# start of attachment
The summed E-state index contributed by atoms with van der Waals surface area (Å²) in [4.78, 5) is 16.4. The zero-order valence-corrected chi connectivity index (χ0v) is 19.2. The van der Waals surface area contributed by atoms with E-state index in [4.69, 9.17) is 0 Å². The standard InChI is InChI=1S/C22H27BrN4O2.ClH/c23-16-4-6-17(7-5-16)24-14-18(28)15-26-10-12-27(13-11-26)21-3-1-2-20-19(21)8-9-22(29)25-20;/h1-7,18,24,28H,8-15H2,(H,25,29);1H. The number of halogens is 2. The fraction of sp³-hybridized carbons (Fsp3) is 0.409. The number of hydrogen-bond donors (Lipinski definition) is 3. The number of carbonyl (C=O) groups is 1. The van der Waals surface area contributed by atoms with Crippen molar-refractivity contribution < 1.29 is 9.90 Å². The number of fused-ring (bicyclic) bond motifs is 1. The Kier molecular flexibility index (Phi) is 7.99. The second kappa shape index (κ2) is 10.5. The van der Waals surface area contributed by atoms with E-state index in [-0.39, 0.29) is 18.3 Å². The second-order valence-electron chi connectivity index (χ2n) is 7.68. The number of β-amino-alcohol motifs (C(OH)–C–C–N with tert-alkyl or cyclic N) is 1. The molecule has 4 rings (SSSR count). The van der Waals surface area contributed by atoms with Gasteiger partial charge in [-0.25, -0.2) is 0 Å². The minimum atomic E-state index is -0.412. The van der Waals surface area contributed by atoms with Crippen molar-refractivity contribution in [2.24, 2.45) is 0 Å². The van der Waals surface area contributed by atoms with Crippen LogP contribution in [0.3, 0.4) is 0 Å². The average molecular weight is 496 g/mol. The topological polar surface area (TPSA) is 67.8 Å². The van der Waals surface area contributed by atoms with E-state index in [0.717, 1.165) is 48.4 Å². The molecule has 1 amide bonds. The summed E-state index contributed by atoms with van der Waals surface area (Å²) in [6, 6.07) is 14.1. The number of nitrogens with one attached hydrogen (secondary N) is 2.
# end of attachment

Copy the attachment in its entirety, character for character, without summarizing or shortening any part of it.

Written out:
The summed E-state index contributed by atoms with van der Waals surface area (Å²) in [4.78, 5) is 16.4. The zero-order valence-corrected chi connectivity index (χ0v) is 19.2. The van der Waals surface area contributed by atoms with E-state index in [4.69, 9.17) is 0 Å². The standard InChI is InChI=1S/C22H27BrN4O2.ClH/c23-16-4-6-17(7-5-16)24-14-18(28)15-26-10-12-27(13-11-26)21-3-1-2-20-19(21)8-9-22(29)25-20;/h1-7,18,24,28H,8-15H2,(H,25,29);1H. The number of halogens is 2. The fraction of sp³-hybridized carbons (Fsp3) is 0.409. The number of hydrogen-bond donors (Lipinski definition) is 3. The number of carbonyl (C=O) groups is 1. The van der Waals surface area contributed by atoms with Crippen molar-refractivity contribution < 1.29 is 9.90 Å². The number of fused-ring (bicyclic) bond motifs is 1. The Kier molecular flexibility index (Phi) is 7.99. The second kappa shape index (κ2) is 10.5. The van der Waals surface area contributed by atoms with E-state index in [-0.39, 0.29) is 18.3 Å². The second-order valence-electron chi connectivity index (χ2n) is 7.68. The number of β-amino-alcohol motifs (C(OH)–C–C–N with tert-alkyl or cyclic N) is 1. The molecule has 4 rings (SSSR count). The van der Waals surface area contributed by atoms with Gasteiger partial charge in [-0.25, -0.2) is 0 Å². The minimum atomic E-state index is -0.412. The van der Waals surface area contributed by atoms with Crippen molar-refractivity contribution in [2.24, 2.45) is 0 Å². The van der Waals surface area contributed by atoms with Crippen LogP contribution in [0.3, 0.4) is 0 Å². The average molecular weight is 496 g/mol. The topological polar surface area (TPSA) is 67.8 Å². The van der Waals surface area contributed by atoms with E-state index in [0.717, 1.165) is 48.4 Å². The molecule has 1 amide bonds. The summed E-state index contributed by atoms with van der Waals surface area (Å²) in [6, 6.07) is 14.1. The number of nitrogens with one attached hydrogen (secondary N) is 2.